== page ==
"I'm wondering why this lady is asking me so many questions," Gerald said.

It turns out Brenda Berry has a sixth sense. It didn't take long for Gerald to find out that he and the Berrys share some history. Gerald's father, Rod, went to the same high school as Berry's father, Drew. Rod Gerald and Drew Berry also just happened to have been teammates on the football team.

From there, the bond was formed and Gerald got the family's contact information and, over time, a genuine friendship was eventually struck up between Gerald and Andrew. Andrew found his way to Boston while Gerald liked New Haven and the two never stopped keeping up with each other. It didn't hurt that the two were now the fiercest of rivals on the football field. Email, text or the phone; the two talk regularly and Gerald even stayed with Berry after Yale's loss to Harvard in the season finale Nov. 22.

"They've sort of become a second family to me out here on the East Coast," Gerald said.

But what Gerald finds even stranger than the fact he's become so close with the Berrys - from a chance meeting years ago - is that he and his good friend are two of the 15 finalists for the Draddy. Two Ivy Leaguers, two cornerbacks and two pals found themselves on the final list for an award that featured 160 semifinalists back in October. What are the chances?

"They could have picked the next 15 people and it could have been just as amazing of a class as it is now," Gerald said.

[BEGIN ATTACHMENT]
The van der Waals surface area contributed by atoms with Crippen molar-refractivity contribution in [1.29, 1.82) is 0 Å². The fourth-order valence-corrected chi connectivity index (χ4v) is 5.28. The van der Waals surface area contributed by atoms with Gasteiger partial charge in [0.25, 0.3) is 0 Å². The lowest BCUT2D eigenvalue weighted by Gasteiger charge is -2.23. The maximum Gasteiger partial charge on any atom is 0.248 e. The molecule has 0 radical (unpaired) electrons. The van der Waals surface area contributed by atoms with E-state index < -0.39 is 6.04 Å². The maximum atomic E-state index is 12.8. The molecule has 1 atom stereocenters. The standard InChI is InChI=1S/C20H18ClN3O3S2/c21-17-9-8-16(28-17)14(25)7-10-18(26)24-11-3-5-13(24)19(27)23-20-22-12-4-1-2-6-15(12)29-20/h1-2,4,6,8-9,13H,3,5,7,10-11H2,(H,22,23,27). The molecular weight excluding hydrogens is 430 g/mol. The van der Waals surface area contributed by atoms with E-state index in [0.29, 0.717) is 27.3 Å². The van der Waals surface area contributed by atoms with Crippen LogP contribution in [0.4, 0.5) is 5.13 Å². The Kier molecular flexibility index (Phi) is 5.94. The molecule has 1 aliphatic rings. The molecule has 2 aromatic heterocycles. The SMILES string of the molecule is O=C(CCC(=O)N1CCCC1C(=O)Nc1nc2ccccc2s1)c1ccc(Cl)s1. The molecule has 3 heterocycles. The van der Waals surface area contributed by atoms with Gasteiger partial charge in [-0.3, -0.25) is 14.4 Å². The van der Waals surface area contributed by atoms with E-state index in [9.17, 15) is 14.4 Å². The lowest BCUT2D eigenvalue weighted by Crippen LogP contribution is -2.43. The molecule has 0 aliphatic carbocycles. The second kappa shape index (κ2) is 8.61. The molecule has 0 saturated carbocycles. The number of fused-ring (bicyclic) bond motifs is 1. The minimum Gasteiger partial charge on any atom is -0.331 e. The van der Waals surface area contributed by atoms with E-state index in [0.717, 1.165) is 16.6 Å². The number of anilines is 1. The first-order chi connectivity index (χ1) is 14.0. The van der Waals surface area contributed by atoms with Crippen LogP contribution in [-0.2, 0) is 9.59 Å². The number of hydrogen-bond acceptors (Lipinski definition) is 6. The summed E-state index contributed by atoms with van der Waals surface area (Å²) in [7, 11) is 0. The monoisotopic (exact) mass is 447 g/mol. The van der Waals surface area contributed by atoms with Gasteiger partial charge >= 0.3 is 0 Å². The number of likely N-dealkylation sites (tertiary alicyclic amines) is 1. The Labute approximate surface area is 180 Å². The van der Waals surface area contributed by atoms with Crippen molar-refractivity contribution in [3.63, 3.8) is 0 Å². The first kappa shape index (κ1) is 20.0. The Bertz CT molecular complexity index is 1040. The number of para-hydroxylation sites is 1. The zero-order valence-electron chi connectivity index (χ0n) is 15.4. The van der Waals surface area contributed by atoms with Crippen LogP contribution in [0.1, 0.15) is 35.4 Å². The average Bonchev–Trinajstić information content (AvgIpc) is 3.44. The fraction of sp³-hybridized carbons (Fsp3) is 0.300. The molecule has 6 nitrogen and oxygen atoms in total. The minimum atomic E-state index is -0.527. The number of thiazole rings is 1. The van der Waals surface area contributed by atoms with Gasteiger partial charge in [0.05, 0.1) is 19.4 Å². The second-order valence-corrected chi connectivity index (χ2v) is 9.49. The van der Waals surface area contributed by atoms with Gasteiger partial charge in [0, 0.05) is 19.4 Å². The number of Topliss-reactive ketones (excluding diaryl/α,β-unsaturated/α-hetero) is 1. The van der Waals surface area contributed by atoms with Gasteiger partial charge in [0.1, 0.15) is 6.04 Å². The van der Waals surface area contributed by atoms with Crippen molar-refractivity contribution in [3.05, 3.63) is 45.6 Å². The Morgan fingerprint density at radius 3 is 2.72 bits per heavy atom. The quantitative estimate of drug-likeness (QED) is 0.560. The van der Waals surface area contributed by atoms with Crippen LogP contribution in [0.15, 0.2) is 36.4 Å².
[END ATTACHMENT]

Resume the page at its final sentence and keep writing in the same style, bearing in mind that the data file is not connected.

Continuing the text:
Making it as a finalist is quite an accomplishment, but the fact that the two Ivy Leaguers made the list is rather unique. Despite what you might think about the Draddy, the finalists aren't just a bunch of guys from Stanford, Vanderbilt, Northwestern and the Ivy League. It's an inclusive, yet very selective, list that only once before has featured two Ivy League finalists. That came all the way back in 1993 when Cornell's Matt Miller and Princeton's Keith Elias were named finalists. And although one of the Ancient Eight is almost always represented among the Draddy finalist, no Ivy Leaguer has ever won the award.

So for Gerald and Berry to be named finalist was a pretty big deal. And the idea of being associated with the award is something that's weighed heavily on both.

"I just think it's the consummate scholar athlete," Berry said of the award. "We all go and play sports in college to be scholar athletes, but to be one of the top scholar athletes is just a little mind-boggling."